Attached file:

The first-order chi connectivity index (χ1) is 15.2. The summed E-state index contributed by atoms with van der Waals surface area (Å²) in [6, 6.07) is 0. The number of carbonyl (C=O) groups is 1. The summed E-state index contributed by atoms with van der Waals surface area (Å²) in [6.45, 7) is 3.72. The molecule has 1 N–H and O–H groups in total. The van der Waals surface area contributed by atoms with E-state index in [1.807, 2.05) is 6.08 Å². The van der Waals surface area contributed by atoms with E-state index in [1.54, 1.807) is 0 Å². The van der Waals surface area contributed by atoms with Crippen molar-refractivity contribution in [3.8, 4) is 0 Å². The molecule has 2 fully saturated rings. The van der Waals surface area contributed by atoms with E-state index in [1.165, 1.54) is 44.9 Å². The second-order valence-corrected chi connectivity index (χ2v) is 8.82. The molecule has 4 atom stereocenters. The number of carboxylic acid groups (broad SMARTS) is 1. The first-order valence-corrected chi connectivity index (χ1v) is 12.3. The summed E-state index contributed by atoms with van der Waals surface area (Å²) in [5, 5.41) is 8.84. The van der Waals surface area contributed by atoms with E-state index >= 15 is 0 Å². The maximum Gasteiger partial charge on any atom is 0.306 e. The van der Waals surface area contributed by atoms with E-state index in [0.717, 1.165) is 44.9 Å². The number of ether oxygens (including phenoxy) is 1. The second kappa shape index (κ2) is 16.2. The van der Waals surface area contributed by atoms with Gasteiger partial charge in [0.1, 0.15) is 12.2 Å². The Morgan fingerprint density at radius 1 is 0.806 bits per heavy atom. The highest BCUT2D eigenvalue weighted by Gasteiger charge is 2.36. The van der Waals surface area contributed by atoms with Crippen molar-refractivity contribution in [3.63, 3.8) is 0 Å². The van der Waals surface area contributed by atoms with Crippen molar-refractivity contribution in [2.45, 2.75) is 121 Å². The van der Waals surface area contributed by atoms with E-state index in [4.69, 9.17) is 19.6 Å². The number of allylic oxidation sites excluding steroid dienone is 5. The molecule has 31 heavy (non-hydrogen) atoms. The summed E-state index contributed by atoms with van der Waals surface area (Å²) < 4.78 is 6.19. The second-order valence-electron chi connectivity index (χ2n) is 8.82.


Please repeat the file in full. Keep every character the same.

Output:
The first-order chi connectivity index (χ1) is 15.2. The summed E-state index contributed by atoms with van der Waals surface area (Å²) in [6, 6.07) is 0. The number of carbonyl (C=O) groups is 1. The summed E-state index contributed by atoms with van der Waals surface area (Å²) in [6.45, 7) is 3.72. The molecule has 1 N–H and O–H groups in total. The van der Waals surface area contributed by atoms with E-state index in [1.807, 2.05) is 6.08 Å². The van der Waals surface area contributed by atoms with E-state index in [1.54, 1.807) is 0 Å². The van der Waals surface area contributed by atoms with Crippen molar-refractivity contribution in [3.8, 4) is 0 Å². The molecule has 2 fully saturated rings. The van der Waals surface area contributed by atoms with E-state index in [1.165, 1.54) is 44.9 Å². The second-order valence-corrected chi connectivity index (χ2v) is 8.82. The molecule has 4 atom stereocenters. The number of carboxylic acid groups (broad SMARTS) is 1. The first-order valence-corrected chi connectivity index (χ1v) is 12.3. The summed E-state index contributed by atoms with van der Waals surface area (Å²) in [5, 5.41) is 8.84. The van der Waals surface area contributed by atoms with E-state index >= 15 is 0 Å². The maximum Gasteiger partial charge on any atom is 0.306 e. The van der Waals surface area contributed by atoms with E-state index in [0.717, 1.165) is 44.9 Å². The number of ether oxygens (including phenoxy) is 1. The second kappa shape index (κ2) is 16.2. The van der Waals surface area contributed by atoms with Gasteiger partial charge in [0.1, 0.15) is 12.2 Å². The Morgan fingerprint density at radius 1 is 0.806 bits per heavy atom. The highest BCUT2D eigenvalue weighted by Gasteiger charge is 2.36. The van der Waals surface area contributed by atoms with Crippen molar-refractivity contribution in [3.63, 3.8) is 0 Å². The van der Waals surface area contributed by atoms with Crippen molar-refractivity contribution in [2.45, 2.75) is 121 Å². The van der Waals surface area contributed by atoms with E-state index in [4.69, 9.17) is 19.6 Å². The number of allylic oxidation sites excluding steroid dienone is 5. The molecule has 31 heavy (non-hydrogen) atoms. The summed E-state index contributed by atoms with van der Waals surface area (Å²) < 4.78 is 6.19. The second-order valence-electron chi connectivity index (χ2n) is 8.82.